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Danny Weller Salutes Ella

Back in town, the NYC bassist hooked up with the dazzling Rebecca Jade to celebrate an icon.

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    NEWSLETTERS

    Former San Diego bassist Danny Weller returned from NYC for a slew of local gigs, and the April 25 celebration of the music of Ella Fitzgerald at 98 Bottles was definitely one of the high points.

    Weller assembled a top-flight band, including drum hero Duncan Moore, recent Philly piano transplant Jason Shattil and the soon-to-be-star vocalist Rebecca Jade for a vibrant set dominated by swinging propulsion.

    Jade led off Cole Porter’s "Anything Goes," with the seldom-heard verse, then absolutely killed with her bell-like clarity and tasteful melisma. Weller steered the band with strongman lines, supporting Shattil’s fleet ornaments and laying down a soulful, meaty and creative spin of his own. Jade has full control of the whole package: On "They Can’t Take That Away From Me," she soared into rarified air with precise enunciation, phrasing and beautiful timbre --locking in with her bandmates on a groove that was solid as an oak yet as supple as a willow.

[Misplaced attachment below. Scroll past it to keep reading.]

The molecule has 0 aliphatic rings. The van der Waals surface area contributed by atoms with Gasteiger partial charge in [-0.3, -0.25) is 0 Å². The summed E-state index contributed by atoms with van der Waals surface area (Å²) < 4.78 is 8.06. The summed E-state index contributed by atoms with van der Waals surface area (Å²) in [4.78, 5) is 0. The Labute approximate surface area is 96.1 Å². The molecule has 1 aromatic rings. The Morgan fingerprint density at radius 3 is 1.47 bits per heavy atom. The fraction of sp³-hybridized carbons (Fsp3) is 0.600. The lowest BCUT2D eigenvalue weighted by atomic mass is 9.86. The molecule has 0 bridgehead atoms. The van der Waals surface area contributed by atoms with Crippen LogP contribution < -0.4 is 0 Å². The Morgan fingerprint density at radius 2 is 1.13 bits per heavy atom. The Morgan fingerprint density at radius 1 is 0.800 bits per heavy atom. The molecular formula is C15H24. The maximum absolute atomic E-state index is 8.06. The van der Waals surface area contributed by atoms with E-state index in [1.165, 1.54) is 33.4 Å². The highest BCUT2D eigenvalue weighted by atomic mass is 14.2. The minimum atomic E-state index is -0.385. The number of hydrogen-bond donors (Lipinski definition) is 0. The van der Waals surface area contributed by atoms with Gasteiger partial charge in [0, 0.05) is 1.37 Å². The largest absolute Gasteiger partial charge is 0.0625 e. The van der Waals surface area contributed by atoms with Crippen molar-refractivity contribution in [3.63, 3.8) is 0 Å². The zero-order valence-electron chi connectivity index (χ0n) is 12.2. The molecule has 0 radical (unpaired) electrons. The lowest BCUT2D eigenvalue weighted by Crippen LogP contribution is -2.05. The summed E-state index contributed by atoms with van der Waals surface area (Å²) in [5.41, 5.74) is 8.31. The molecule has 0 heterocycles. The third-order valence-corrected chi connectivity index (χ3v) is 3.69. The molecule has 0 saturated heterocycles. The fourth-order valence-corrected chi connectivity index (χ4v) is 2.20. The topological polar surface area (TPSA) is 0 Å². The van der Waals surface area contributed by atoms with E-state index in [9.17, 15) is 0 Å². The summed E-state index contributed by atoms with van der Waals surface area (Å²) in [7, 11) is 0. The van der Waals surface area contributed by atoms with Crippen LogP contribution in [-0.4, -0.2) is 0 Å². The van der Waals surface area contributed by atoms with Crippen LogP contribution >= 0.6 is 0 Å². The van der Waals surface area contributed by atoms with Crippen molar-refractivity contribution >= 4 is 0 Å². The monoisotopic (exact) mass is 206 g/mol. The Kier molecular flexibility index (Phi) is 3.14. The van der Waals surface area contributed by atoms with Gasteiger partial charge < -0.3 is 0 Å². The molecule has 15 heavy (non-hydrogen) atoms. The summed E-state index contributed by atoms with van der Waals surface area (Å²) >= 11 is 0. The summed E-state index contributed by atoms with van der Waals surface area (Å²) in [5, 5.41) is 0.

The bassist painstakingly transcribed several Fitzgerald scat solos, the first of which Jade nailed on "Take the A Train," often executed in unison with Weller with dizzying chromatic finesse.

    True musicality for jazz musicians is often tested by ballads, so it was gratifying to experience the delicate touches of "Moonlight in Vermont," on which Shattil’s ebullient melodic cascades proved an excellent foil to Jade’s ache and coo.

    It takes a supreme group of musicians to transform the ludicrous into the sublime. and when the band launched into "A Tisket a Tasket," (complete with instructions for an audience sing-a-long), I prepared myself to wince. I shouldn’t have bothered; Jade inhabited the corny lyrics -- somehow making it all believable -- and the trio swung their asses off, especially Moore, whose solo was an essay in explosive logistics.

    Weller illuminated from below on "Too Damned Hot" with a Percy Heath-type groove, then traded a series of ecstatic "eights" with Jade while Shattil and Moore swung like Manny Ramirez at a fastball over the plate. It’s always a treat to see and hear Weller back in town, and hearing Jade in this context makes me wish she did this kind of thing more often.

     Robert Bush is a freelance jazz writer who has been exploring the San Diego improvised music scene for more than 30 years.